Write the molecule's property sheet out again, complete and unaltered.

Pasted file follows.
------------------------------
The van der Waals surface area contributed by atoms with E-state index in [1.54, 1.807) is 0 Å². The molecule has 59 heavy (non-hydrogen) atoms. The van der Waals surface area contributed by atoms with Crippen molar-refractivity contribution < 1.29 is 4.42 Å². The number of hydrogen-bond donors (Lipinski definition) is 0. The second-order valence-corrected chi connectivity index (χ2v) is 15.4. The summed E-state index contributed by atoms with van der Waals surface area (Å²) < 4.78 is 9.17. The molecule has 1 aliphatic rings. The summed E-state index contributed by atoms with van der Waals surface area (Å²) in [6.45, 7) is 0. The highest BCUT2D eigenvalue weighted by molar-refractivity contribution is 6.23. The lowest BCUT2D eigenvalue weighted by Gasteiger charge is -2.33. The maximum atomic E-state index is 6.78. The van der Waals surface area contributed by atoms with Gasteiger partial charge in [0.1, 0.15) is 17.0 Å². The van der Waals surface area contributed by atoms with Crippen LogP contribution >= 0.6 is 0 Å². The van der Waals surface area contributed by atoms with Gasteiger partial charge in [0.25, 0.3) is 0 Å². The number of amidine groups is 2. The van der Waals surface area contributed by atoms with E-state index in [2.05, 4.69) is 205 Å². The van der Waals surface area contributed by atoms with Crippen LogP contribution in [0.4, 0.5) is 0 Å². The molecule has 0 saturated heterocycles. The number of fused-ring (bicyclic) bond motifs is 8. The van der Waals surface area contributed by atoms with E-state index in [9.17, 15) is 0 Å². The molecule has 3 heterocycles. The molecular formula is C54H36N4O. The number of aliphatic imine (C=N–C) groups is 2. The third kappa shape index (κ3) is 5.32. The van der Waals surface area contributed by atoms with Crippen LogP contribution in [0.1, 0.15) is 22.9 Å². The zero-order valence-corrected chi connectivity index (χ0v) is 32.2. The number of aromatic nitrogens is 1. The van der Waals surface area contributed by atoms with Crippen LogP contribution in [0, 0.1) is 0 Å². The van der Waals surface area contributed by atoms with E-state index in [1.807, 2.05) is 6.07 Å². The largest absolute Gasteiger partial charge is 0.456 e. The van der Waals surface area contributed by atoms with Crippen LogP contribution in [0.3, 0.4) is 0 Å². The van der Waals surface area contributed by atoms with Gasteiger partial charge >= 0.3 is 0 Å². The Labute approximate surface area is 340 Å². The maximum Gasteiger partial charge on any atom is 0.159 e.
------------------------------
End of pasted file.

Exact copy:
The van der Waals surface area contributed by atoms with E-state index in [1.54, 1.807) is 0 Å². The molecule has 59 heavy (non-hydrogen) atoms. The van der Waals surface area contributed by atoms with Crippen molar-refractivity contribution < 1.29 is 4.42 Å². The number of hydrogen-bond donors (Lipinski definition) is 0. The second-order valence-corrected chi connectivity index (χ2v) is 15.4. The summed E-state index contributed by atoms with van der Waals surface area (Å²) < 4.78 is 9.17. The molecule has 1 aliphatic rings. The summed E-state index contributed by atoms with van der Waals surface area (Å²) in [6.45, 7) is 0. The highest BCUT2D eigenvalue weighted by molar-refractivity contribution is 6.23. The lowest BCUT2D eigenvalue weighted by Gasteiger charge is -2.33. The maximum atomic E-state index is 6.78. The van der Waals surface area contributed by atoms with Gasteiger partial charge in [0.1, 0.15) is 17.0 Å². The van der Waals surface area contributed by atoms with Crippen LogP contribution >= 0.6 is 0 Å². The van der Waals surface area contributed by atoms with Gasteiger partial charge in [0.25, 0.3) is 0 Å². The number of amidine groups is 2. The van der Waals surface area contributed by atoms with E-state index in [2.05, 4.69) is 205 Å². The van der Waals surface area contributed by atoms with Crippen LogP contribution in [0.4, 0.5) is 0 Å². The molecule has 0 saturated heterocycles. The number of fused-ring (bicyclic) bond motifs is 8. The van der Waals surface area contributed by atoms with E-state index in [9.17, 15) is 0 Å². The molecule has 3 heterocycles. The molecular formula is C54H36N4O. The number of aliphatic imine (C=N–C) groups is 2. The third kappa shape index (κ3) is 5.32. The van der Waals surface area contributed by atoms with Crippen LogP contribution in [0.1, 0.15) is 22.9 Å². The zero-order valence-corrected chi connectivity index (χ0v) is 32.2. The number of aromatic nitrogens is 1. The van der Waals surface area contributed by atoms with Crippen LogP contribution in [0, 0.1) is 0 Å². The van der Waals surface area contributed by atoms with E-state index in [1.807, 2.05) is 6.07 Å². The largest absolute Gasteiger partial charge is 0.456 e. The van der Waals surface area contributed by atoms with Crippen LogP contribution in [0.3, 0.4) is 0 Å². The van der Waals surface area contributed by atoms with Gasteiger partial charge >= 0.3 is 0 Å². The Labute approximate surface area is 340 Å². The maximum Gasteiger partial charge on any atom is 0.159 e.